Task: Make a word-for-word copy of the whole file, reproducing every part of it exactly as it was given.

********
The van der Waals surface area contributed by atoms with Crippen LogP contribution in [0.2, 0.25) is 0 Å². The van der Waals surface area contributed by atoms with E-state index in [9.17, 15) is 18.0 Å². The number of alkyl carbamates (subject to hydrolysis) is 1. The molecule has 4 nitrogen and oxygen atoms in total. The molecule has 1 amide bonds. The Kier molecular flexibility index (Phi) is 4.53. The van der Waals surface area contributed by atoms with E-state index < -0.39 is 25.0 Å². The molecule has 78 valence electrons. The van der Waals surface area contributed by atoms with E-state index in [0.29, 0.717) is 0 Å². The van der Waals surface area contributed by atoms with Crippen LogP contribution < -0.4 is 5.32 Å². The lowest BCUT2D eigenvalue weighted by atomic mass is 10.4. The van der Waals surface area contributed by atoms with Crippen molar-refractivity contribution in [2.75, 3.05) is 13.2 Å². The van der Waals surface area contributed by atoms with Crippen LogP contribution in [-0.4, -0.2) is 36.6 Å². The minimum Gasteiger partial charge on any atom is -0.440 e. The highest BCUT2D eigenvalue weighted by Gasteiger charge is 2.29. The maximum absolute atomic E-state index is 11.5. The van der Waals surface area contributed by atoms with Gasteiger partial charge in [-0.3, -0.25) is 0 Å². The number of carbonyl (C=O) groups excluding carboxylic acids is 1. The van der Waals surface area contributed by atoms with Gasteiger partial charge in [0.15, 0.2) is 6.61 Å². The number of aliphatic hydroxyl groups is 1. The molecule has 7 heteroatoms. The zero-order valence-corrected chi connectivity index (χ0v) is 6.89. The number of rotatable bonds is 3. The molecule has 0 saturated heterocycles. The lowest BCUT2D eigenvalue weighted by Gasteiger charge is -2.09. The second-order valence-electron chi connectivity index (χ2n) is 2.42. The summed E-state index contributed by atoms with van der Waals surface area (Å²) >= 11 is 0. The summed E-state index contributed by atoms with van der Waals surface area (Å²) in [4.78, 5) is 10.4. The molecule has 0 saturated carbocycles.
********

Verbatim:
The van der Waals surface area contributed by atoms with Crippen LogP contribution in [0.2, 0.25) is 0 Å². The van der Waals surface area contributed by atoms with E-state index in [9.17, 15) is 18.0 Å². The number of alkyl carbamates (subject to hydrolysis) is 1. The molecule has 4 nitrogen and oxygen atoms in total. The molecule has 1 amide bonds. The Kier molecular flexibility index (Phi) is 4.53. The van der Waals surface area contributed by atoms with E-state index < -0.39 is 25.0 Å². The molecule has 78 valence electrons. The van der Waals surface area contributed by atoms with E-state index in [0.29, 0.717) is 0 Å². The van der Waals surface area contributed by atoms with Crippen LogP contribution < -0.4 is 5.32 Å². The lowest BCUT2D eigenvalue weighted by atomic mass is 10.4. The van der Waals surface area contributed by atoms with Crippen molar-refractivity contribution in [2.75, 3.05) is 13.2 Å². The van der Waals surface area contributed by atoms with Crippen LogP contribution in [-0.4, -0.2) is 36.6 Å². The minimum Gasteiger partial charge on any atom is -0.440 e. The highest BCUT2D eigenvalue weighted by Gasteiger charge is 2.29. The maximum absolute atomic E-state index is 11.5. The van der Waals surface area contributed by atoms with Gasteiger partial charge in [-0.3, -0.25) is 0 Å². The number of carbonyl (C=O) groups excluding carboxylic acids is 1. The van der Waals surface area contributed by atoms with Gasteiger partial charge in [0.15, 0.2) is 6.61 Å². The number of aliphatic hydroxyl groups is 1. The molecule has 7 heteroatoms. The zero-order valence-corrected chi connectivity index (χ0v) is 6.89. The number of rotatable bonds is 3. The molecule has 0 saturated heterocycles. The lowest BCUT2D eigenvalue weighted by Gasteiger charge is -2.09. The second-order valence-electron chi connectivity index (χ2n) is 2.42. The summed E-state index contributed by atoms with van der Waals surface area (Å²) >= 11 is 0. The summed E-state index contributed by atoms with van der Waals surface area (Å²) in [4.78, 5) is 10.4. The molecule has 0 saturated carbocycles.